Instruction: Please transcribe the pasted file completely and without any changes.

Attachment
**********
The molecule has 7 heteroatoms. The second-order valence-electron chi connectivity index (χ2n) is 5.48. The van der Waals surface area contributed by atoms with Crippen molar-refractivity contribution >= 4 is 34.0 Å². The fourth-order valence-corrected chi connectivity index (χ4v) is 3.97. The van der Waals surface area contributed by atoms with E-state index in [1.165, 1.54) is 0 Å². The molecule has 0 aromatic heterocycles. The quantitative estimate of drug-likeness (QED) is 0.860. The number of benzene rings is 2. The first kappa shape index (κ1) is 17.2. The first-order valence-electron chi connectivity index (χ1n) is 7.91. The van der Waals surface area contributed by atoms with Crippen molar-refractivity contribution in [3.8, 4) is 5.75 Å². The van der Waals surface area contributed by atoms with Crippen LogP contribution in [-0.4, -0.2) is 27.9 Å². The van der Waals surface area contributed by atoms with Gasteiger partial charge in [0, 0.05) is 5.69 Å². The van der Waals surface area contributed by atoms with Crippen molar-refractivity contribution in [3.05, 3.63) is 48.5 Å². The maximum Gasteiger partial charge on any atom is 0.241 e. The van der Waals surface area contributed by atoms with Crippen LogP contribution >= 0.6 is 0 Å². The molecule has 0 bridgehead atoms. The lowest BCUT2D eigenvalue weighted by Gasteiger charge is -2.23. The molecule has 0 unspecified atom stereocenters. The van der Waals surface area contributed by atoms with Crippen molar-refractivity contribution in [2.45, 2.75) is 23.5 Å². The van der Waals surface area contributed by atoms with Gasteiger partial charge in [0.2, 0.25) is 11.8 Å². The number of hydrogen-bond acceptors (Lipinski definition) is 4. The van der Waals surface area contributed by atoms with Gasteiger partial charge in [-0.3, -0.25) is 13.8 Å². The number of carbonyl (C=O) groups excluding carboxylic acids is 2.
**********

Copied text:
The molecule has 7 heteroatoms. The second-order valence-electron chi connectivity index (χ2n) is 5.48. The van der Waals surface area contributed by atoms with Crippen molar-refractivity contribution >= 4 is 34.0 Å². The fourth-order valence-corrected chi connectivity index (χ4v) is 3.97. The van der Waals surface area contributed by atoms with E-state index in [1.165, 1.54) is 0 Å². The molecule has 0 aromatic heterocycles. The quantitative estimate of drug-likeness (QED) is 0.860. The number of benzene rings is 2. The first kappa shape index (κ1) is 17.2. The first-order valence-electron chi connectivity index (χ1n) is 7.91. The van der Waals surface area contributed by atoms with Crippen molar-refractivity contribution in [3.8, 4) is 5.75 Å². The van der Waals surface area contributed by atoms with Crippen LogP contribution in [-0.4, -0.2) is 27.9 Å². The van der Waals surface area contributed by atoms with Gasteiger partial charge in [0, 0.05) is 5.69 Å². The van der Waals surface area contributed by atoms with Crippen molar-refractivity contribution in [3.05, 3.63) is 48.5 Å². The maximum Gasteiger partial charge on any atom is 0.241 e. The van der Waals surface area contributed by atoms with Crippen LogP contribution >= 0.6 is 0 Å². The molecule has 0 bridgehead atoms. The lowest BCUT2D eigenvalue weighted by Gasteiger charge is -2.23. The molecule has 0 unspecified atom stereocenters. The van der Waals surface area contributed by atoms with Crippen molar-refractivity contribution in [2.45, 2.75) is 23.5 Å². The van der Waals surface area contributed by atoms with Gasteiger partial charge in [0.2, 0.25) is 11.8 Å². The number of hydrogen-bond acceptors (Lipinski definition) is 4. The van der Waals surface area contributed by atoms with Gasteiger partial charge in [-0.3, -0.25) is 13.8 Å². The number of carbonyl (C=O) groups excluding carboxylic acids is 2.